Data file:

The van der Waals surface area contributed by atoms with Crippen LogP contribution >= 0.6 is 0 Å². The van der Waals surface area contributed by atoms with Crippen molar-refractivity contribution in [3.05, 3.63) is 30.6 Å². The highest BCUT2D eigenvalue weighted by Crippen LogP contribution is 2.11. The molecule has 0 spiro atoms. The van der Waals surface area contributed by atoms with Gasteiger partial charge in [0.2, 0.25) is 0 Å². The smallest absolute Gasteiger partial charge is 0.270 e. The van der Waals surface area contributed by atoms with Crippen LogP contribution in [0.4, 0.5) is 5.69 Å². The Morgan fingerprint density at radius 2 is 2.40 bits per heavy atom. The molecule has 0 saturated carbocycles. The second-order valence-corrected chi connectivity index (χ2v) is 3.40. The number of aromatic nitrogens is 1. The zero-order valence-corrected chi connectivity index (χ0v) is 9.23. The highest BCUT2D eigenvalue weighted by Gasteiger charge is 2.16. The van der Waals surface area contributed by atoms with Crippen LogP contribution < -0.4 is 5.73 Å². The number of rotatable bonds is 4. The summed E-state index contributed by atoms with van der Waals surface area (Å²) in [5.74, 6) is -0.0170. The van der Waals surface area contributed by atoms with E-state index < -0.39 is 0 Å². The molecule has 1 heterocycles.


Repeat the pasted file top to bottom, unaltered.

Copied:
The van der Waals surface area contributed by atoms with Crippen LogP contribution >= 0.6 is 0 Å². The van der Waals surface area contributed by atoms with Crippen molar-refractivity contribution in [3.05, 3.63) is 30.6 Å². The highest BCUT2D eigenvalue weighted by Crippen LogP contribution is 2.11. The molecule has 0 spiro atoms. The van der Waals surface area contributed by atoms with Gasteiger partial charge in [0.2, 0.25) is 0 Å². The smallest absolute Gasteiger partial charge is 0.270 e. The van der Waals surface area contributed by atoms with Crippen LogP contribution in [0.4, 0.5) is 5.69 Å². The Morgan fingerprint density at radius 2 is 2.40 bits per heavy atom. The molecule has 0 saturated carbocycles. The second-order valence-corrected chi connectivity index (χ2v) is 3.40. The number of aromatic nitrogens is 1. The zero-order valence-corrected chi connectivity index (χ0v) is 9.23. The highest BCUT2D eigenvalue weighted by Gasteiger charge is 2.16. The van der Waals surface area contributed by atoms with Crippen LogP contribution < -0.4 is 5.73 Å². The number of rotatable bonds is 4. The summed E-state index contributed by atoms with van der Waals surface area (Å²) in [5.74, 6) is -0.0170. The van der Waals surface area contributed by atoms with E-state index < -0.39 is 0 Å². The molecule has 1 heterocycles.